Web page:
The Obama administration’s Clean Power Plan, which requires carbon emission reductions from power plants, is dividing the nation in two.
More than two dozen states, including Colorado, have sued to stop the plan, while 18 states, the District of Columbia and six communities have jumped into the case in defense of the plan.
That Colorado is right in the middle of this tussle speaks to its own internal divide. Gov. John Hickenlooper, a Democrat, is strongly in favor of the Clean Power Plan. Republican Attorney General Cynthia Coffman added the state’s name to the lawsuit opposing the plan.
Coffman has joined three lawsuits against federal environmental regulations in her first year in office, showing her allegiance to establishment conservative values. The first lawsuit she joined originated in Wyoming and is a challenge to proposed federal fracking laws. The second was a North Dakota suit against a new rule of the federal Clean Water Act.
“The state has the right to determine its own destiny,” Coffman said in an interview, shortly after joining the third lawsuit late last month, the multi-state suit attempt to block the Clean Power Plan.
Coffman said she’s not against the core mission of the plan, but she believes the Environmental Protection Agency is overstepping its authority with the rule.
Hickenlooper does not support any of the lawsuits. The former oil and gas geologist has made a name for himself by leading efforts for strong regulations on the energy industry, often in coordination with the federal government. On the Clean Power Plan, Hickenlooper wrote a letter in May to U.S. Senate Majority Leader Mitch McConnell saying Colorado intends to comply with the rule.
Hickenlooper is frustrated enough with Coffman’s lawsuits that he has now petitioned the state Supreme Court, asking it to weigh in on who is actually in charge of suing the federal government, the governor or the attorney general.
“Generally, a lawyer can’t file a suit without the client saying we want the suit to be filed,” Hickenlooper said. He argues that the governor is legally the voice of the people. In other words, he’s her client and she needs his permission to sue.
Coffman claims she has independent authority to sue, and says it is not that unusual for a governor and attorney general to fall on opposite sides of an issue like this.
“That’s just how governing works sometimes,” she said.
Indeed, attorneys general and governors are split on the Clean Power Plan in at least three other states: Maryland, Michigan, and Iowa.
So, who’s correct about the exercise of legal authority?
“The truth probably lies somewhere in between and is also probably uncertain,” said University of Denver Associate Law Professor Justin Pidot.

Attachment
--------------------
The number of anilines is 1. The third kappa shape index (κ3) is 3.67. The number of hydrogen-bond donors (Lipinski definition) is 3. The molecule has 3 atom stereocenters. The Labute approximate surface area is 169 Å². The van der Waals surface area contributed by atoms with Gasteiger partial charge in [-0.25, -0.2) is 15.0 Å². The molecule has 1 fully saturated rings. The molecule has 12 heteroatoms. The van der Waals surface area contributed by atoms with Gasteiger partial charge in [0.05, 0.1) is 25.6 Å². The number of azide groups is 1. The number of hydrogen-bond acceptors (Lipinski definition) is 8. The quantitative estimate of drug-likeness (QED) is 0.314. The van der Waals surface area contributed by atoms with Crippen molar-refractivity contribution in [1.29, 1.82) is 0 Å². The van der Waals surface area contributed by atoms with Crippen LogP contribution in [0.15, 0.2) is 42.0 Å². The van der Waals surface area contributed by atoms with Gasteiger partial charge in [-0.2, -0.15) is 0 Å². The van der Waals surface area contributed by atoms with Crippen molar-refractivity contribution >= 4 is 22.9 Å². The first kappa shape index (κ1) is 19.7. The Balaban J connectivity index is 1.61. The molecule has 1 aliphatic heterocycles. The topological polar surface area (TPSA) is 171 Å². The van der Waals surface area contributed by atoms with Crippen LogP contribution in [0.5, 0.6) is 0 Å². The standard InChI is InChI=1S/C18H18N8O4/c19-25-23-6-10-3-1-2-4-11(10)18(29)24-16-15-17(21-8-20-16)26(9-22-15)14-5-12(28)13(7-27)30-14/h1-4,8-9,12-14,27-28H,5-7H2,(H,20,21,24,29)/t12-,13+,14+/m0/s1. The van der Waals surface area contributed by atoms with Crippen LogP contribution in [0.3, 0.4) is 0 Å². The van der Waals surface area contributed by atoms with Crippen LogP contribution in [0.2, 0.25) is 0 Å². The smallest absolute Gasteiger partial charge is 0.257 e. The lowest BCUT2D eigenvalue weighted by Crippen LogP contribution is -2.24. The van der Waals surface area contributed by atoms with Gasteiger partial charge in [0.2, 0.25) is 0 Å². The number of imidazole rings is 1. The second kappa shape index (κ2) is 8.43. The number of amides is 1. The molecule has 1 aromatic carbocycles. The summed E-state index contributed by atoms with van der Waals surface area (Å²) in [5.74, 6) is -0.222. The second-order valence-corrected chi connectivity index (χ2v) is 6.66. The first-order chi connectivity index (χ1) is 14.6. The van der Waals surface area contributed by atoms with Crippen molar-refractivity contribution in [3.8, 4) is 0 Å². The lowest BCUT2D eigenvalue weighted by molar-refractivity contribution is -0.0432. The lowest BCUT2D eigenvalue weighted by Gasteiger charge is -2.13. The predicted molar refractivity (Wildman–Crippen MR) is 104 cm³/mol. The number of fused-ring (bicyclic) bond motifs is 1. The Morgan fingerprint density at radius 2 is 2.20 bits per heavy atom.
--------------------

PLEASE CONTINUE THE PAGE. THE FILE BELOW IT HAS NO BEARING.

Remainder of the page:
On one hand, there is a 2003 case in which the Colorado Supreme Court specifically gave the attorney general authority to file independent legal action in a dispute with the Colorado secretary of state.
That is precedent for Coffman’s side, Pidot said, as far as the attorney general challenging the state government. But this case involves suits against the federal government. On that matter, Pidot said the Colorado constitution gives some weight to the governor’s argument.
Yet, Hickenlooper asking for clarification from the state Supreme Court is surprising to him. In the past, Colorado governors and attorneys general haven’t taken disputes this far.
“Because neither may want a ruling,” he said. “Neither may want a decision that either the governor has all the power or the attorney general has all of the power.”
The upside to the current murkiness in the law, Pidot said, is that it encourages the two sides to negotiate around legal disputes. If the state Supreme Court rules on this issue, Pidot believes citizens would see much less coming together and consultation between the two offices.
Meanwhile, all of this legal back and forth on the Clean Power Plan is leading progressive Boulder to strike out on its own. The city has officially joined the other states and cities fighting in favor of the plan.
Boulder’s regional sustainability coordinator, Jonathan Koehn, said the city didn’t want to wait on the sidelines until the state made up its mind.
“It is municipalities, cities and local jurisdictions that are going to be harmed the most,” he said. “We are the ones that are on the front lines of climate change, we will suffer the impacts most greatly.”
As of yet, the Colorado Supreme Court has not decided whether to take up the governor’s petition against the attorney general.